Traffic flow modeling and forecasting using cellular automata and neural networks : a thesis presented in partial fulfillment of the requirements for the degree of Master of Science in Computer Science at Massey University, Palmerston North, New Zealand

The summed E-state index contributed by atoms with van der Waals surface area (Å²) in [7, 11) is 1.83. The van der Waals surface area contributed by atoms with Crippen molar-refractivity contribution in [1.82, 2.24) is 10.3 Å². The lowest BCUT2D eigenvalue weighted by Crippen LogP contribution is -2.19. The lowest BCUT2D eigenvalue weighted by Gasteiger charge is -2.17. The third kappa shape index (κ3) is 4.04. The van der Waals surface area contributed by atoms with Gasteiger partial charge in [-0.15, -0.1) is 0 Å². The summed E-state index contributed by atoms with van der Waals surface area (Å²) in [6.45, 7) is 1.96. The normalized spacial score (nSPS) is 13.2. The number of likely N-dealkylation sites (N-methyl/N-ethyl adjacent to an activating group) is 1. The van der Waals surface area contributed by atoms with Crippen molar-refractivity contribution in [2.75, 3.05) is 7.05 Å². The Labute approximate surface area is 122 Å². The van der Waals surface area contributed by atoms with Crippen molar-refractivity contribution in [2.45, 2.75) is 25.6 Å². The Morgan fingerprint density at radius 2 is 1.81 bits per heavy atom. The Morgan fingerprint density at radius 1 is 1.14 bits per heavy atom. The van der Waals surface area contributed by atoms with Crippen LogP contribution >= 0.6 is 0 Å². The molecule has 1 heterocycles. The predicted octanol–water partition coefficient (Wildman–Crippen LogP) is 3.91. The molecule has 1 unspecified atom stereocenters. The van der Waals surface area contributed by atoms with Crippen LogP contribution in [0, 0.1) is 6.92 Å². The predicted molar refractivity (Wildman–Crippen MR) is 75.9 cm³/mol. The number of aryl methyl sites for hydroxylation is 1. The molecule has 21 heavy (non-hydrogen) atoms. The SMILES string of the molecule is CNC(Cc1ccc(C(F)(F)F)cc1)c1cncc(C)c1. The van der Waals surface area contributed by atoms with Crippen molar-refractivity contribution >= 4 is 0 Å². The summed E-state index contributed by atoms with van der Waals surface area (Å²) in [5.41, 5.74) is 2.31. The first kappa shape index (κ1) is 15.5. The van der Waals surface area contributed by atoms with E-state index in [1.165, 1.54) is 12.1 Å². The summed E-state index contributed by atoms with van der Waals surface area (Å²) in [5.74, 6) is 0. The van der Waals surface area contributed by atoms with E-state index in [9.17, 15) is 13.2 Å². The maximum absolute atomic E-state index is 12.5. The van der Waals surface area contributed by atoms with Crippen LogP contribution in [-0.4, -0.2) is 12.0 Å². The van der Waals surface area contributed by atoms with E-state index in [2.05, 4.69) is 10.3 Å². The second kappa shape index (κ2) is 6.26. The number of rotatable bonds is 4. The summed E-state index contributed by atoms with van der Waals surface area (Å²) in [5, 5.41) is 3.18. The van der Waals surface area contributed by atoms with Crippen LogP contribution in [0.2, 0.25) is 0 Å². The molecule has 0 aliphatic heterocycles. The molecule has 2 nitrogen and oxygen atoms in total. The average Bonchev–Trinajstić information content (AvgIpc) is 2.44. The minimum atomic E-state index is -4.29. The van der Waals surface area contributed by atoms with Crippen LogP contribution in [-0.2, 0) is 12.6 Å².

In This thesis fine grids are adopted in Cellular Automata (CA) models. The fine-grid models are able to describe traffic flow in detail allowing position, speed, acceleration and deceleration of vehicles simulated in a more realistic way. For urban straight roads, two types of traffic flow, free and car-following flow, have been simulated. A novel five-stage speed-changing CA model is developed to describe free flow. The 1.5-second headway, based on field data, is used to simulate car-following processes, which corrects the headway of 1 second used in all previous CA models. Novel and realistic CA models, based on the Normal Acceptable Space (NAS) method, are proposed to systematically simulate driver behaviour and interactions between drivers to enter single-lane Two-Way Stop-Controlled (TWSC) intersections and roundabouts. The NAS method is based on the two following Gaussian distributions. Distribution of space required for all drivers to enter intersections or roundabouts is assumed to follow a Gaussian distribution, which corresponds to heterogeneity of driver behaviour. While distribution of space required for a single driver to enter an intersection or roundabout is assumed to follow another Gaussian distribution, which corresponds to inconsistency of driver behavior. The effects of passing lanes on single-lane highway traffic are investigated using fine grids CA. Vehicles entering, exiting from and changing lanes on passing lane sections are discussed in detail. In addition, a Genetic Algorithm-based Neural Network (GANN) method is proposed to predict Short-term Traffic Flow (STF) in urban networks, which is expected to be helpful for traffic control. Prediction accuracy and generalization ability of NN are improved by optimizing the number of neurons in the hidden layer and connection weights of NN using genetic operations such as selection, crossover and mutation.